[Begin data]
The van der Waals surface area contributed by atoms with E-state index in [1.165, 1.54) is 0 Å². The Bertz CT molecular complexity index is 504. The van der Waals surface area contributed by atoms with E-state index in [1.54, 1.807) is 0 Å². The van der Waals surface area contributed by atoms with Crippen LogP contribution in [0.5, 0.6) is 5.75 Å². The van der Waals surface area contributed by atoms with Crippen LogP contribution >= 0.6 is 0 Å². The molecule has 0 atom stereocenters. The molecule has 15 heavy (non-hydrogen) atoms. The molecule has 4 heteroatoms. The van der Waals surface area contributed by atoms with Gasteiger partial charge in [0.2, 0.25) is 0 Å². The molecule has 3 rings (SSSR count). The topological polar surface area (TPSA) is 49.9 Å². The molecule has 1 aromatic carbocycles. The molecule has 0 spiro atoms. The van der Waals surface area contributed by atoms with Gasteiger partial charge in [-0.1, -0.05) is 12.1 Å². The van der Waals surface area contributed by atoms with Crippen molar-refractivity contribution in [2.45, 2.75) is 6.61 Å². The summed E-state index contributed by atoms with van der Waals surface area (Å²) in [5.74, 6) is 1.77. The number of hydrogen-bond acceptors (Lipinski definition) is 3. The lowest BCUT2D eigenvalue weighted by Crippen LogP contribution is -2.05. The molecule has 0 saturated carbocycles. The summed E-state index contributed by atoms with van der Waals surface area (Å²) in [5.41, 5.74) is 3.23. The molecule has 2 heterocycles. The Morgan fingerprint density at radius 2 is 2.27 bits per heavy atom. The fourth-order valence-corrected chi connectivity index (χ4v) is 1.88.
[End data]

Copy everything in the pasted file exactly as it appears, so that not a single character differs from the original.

The van der Waals surface area contributed by atoms with E-state index in [1.165, 1.54) is 0 Å². The Bertz CT molecular complexity index is 504. The van der Waals surface area contributed by atoms with E-state index in [1.54, 1.807) is 0 Å². The van der Waals surface area contributed by atoms with Crippen LogP contribution in [0.5, 0.6) is 5.75 Å². The van der Waals surface area contributed by atoms with Crippen LogP contribution >= 0.6 is 0 Å². The molecule has 0 atom stereocenters. The molecule has 15 heavy (non-hydrogen) atoms. The molecule has 4 heteroatoms. The van der Waals surface area contributed by atoms with Gasteiger partial charge in [0.2, 0.25) is 0 Å². The molecule has 3 rings (SSSR count). The topological polar surface area (TPSA) is 49.9 Å². The molecule has 1 aromatic carbocycles. The molecule has 0 spiro atoms. The van der Waals surface area contributed by atoms with Gasteiger partial charge in [-0.1, -0.05) is 12.1 Å². The van der Waals surface area contributed by atoms with Crippen molar-refractivity contribution in [2.45, 2.75) is 6.61 Å². The summed E-state index contributed by atoms with van der Waals surface area (Å²) in [5.74, 6) is 1.77. The number of hydrogen-bond acceptors (Lipinski definition) is 3. The lowest BCUT2D eigenvalue weighted by Crippen LogP contribution is -2.05. The molecule has 0 saturated carbocycles. The summed E-state index contributed by atoms with van der Waals surface area (Å²) in [5.41, 5.74) is 3.23. The molecule has 2 heterocycles. The Morgan fingerprint density at radius 2 is 2.27 bits per heavy atom. The fourth-order valence-corrected chi connectivity index (χ4v) is 1.88.